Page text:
7. says

    Yeah, in the social sciences there are legitimate privacy concerns that can warrant destroying data. My point is that it’s peculiar to care about IRB requirements when you’ve completely ignored IRB up to that point.

  8. says

    How do you have IRB requirements WITHOUT GETTING IRB APPROVAL TO CONDUCT THE STUDY IN THE FIRST PLACE? This guy is so full of shit, I can’t even.

  9. LicoriceAllsort says

    Per Green’s retraction letter, the university investigated with Qualtrics LaCour’s claims that he destroyed his data and found no evidence to support that. LaCour counter-claims that Qualtrics wouldn’t be able to know either way, because he never gave them his username and ID for the survey.
    (From Retraction Watch) I guess it depend on Qualtrics’ privacy policies, but if they weren’t actually able to tell, wouldn’t they have said as much to the University?

  10. Al Dente says

    Donald Green, the second author, didn’t have IRB approval from his institution which is why he didn’t do an independent data analysis which would probably have raised questions in his mind.

    Also LaCour discussed an email from Jason Peterson, a uSamp VP. uSamp says they have no employee by that name. LaCour has not tried to explain this discrepancy.

  11. Usernames! (ᵔᴥᵔ) says

    More issues:

    “In addition to these known problems, independent researchers have noted certain statistical irregularities in the responses,” Science Editor-in-Chief Marcia McNutt wrote in the retraction statement. “LaCour has not produced the original survey data from which someone else could independently confirm the validity of the reported findings.”

    McNutt wrote: “The reasons for retracting the paper are as follows: (i) Survey incentives were misrepresented. To encourage participation in the survey, respondents were claimed to have been given cash payments to enroll, to refer family and friends, and to complete multiple surveys. In correspondence received from Michael J. LaCour’s attorney, he confirmed that no such payments were made. (ii) The statement on sponsorship was false. In the Report, LaCour acknowledged funding from the Williams Institute, the Ford Foundation, and the Evelyn and Walter Haas Jr. Fund. Per correspondence from LaCour’s attorney, this statement was not true.”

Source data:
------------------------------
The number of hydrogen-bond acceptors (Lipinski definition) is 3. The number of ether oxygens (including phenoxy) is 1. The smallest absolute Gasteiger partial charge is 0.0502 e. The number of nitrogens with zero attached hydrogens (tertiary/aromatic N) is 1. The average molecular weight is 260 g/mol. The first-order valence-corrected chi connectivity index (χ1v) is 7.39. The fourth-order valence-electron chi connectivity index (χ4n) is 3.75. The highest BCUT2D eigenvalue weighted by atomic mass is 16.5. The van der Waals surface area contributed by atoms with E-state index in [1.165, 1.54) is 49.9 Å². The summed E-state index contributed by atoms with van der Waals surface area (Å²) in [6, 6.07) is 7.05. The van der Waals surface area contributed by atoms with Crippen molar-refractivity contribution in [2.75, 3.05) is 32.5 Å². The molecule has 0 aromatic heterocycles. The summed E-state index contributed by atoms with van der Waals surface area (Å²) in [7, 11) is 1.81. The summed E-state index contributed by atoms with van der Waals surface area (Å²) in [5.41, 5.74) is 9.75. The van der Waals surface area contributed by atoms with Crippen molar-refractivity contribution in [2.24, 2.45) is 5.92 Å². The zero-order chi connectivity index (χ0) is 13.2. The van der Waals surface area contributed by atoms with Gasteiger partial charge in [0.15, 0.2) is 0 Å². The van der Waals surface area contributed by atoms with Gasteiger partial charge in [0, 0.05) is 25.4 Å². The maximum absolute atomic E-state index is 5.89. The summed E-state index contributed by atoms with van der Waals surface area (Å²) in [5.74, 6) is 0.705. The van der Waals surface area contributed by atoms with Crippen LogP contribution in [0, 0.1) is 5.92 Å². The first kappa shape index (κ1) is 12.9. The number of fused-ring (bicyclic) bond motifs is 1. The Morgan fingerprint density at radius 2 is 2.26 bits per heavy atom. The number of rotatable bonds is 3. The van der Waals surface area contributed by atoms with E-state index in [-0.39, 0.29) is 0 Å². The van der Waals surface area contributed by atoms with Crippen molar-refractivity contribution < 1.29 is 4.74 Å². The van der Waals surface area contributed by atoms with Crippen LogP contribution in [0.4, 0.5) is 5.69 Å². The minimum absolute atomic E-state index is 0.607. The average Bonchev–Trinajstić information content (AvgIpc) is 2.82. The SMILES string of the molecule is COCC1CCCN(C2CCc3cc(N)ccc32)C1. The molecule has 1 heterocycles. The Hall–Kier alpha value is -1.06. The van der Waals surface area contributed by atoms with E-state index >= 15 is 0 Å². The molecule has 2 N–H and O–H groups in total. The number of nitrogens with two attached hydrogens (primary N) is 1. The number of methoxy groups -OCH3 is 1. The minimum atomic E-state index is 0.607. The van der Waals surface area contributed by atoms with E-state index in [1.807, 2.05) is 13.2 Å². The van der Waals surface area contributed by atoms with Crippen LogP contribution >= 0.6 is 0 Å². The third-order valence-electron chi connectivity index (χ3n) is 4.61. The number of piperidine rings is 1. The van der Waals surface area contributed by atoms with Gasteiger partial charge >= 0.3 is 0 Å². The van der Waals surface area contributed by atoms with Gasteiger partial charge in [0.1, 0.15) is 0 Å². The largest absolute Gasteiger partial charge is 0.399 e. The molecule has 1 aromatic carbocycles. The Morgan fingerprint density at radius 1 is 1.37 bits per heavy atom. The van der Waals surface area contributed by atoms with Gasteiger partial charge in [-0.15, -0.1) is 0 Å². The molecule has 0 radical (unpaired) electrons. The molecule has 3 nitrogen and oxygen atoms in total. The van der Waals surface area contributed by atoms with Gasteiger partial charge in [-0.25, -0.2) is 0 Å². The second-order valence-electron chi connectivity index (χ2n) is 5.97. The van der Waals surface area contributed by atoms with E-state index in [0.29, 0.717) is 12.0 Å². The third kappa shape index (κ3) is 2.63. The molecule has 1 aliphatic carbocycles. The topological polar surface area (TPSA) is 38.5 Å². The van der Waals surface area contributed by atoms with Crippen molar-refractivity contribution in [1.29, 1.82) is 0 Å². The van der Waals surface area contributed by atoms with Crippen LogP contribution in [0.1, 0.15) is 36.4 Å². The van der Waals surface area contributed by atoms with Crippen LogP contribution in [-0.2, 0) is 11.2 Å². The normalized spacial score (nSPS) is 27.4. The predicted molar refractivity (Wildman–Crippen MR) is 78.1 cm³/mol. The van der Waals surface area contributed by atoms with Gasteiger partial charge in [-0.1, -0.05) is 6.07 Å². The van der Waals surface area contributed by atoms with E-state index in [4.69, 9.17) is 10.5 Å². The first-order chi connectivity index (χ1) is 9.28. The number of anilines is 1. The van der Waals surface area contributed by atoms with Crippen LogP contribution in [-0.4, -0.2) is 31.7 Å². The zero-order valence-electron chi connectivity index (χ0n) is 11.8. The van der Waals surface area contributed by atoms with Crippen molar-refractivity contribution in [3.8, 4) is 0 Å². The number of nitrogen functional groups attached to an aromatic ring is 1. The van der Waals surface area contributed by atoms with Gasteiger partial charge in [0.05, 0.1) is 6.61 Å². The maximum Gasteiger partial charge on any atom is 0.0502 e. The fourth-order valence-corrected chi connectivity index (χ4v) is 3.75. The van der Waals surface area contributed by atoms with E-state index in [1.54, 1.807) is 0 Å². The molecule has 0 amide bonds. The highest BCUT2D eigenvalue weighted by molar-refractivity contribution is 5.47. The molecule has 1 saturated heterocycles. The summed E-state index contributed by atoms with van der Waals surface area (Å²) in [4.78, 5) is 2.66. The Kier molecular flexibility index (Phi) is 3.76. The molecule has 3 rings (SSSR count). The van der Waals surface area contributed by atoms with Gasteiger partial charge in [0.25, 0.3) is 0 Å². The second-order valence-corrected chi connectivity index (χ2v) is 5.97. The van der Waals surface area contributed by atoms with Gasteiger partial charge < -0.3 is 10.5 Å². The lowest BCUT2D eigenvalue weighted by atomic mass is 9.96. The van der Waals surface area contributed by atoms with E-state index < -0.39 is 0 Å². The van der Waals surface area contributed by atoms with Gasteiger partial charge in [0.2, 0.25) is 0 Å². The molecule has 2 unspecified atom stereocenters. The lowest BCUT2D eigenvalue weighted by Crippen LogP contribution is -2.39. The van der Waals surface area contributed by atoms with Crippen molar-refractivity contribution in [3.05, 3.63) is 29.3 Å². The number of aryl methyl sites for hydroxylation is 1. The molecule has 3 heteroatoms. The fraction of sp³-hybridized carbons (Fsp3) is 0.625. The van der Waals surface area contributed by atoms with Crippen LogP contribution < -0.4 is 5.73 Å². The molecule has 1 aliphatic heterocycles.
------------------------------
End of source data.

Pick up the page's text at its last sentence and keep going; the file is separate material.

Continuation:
12. luzclara says

    I have written, submitted, rewritten and resubmitted (and subsequently received approval for) a butt-load of social science IRB protocols in my career, at three different institutions, UC Berkeley, University of Nebraska Lincoln, and UC San Diego. I have never been required to destroy data. Indeed, I have been required to keep data in a locked cabinet in an office with limited access. But never to destroy it. (And most of it was videotapes so the informants were easily identifiable). LaCour is an untrustworthy reporter about nearly everything, I assume.

  13. eggmoidal says

    Any data that can be normalized can be anonymized. In fact, it should probably be done before the researcher does his analysis, as an extra safeguard against bias.
    E.g. you have millions of packets with ipaddrs. 10000 subjects = 10000 ipaddrs. You create a lookup table with the 10000 ipaddrs, numbered 1-10000. Each table entry also contains the set of non-identifying characteristics of the individual who uses that ipaddr. Then each time you run into an ipaddr in a packet, you look it up in the table and substitute its table entry number into the packet (thereby anonymizing that information in the packet, which can then be permanently retained). Once you are done, you the delete the identifying-information (the ipaddr) from the lookup table, and now it can be retained too.
    After all, who cares about identifying-information when analyzing the data? It is just a way to connect the packet information payload to the set of characteristics of the individual, not to the individual herself. The individual’s identity is irrelevant, and can and should be anonymized out.

  14. eggmoidal says

    I forgot to add, saying the IRB required him to destroy the data is just the scientific way of saying the dog ate his homework. If the IRB would not accept anonymizing the data in lieu of destroying it, they are not an organization that promotes open and accountable science. If I were a researcher, and valued my reputation, I would not have anything to do with such an organization. Results based on a deleted data set are inherently irreproducible results, and belong here:

  15. Muz says

    23 pages! He knows the value of volume if nothing else. It’ll probably turn out he spent a month writing some special software to generate counter criticisms.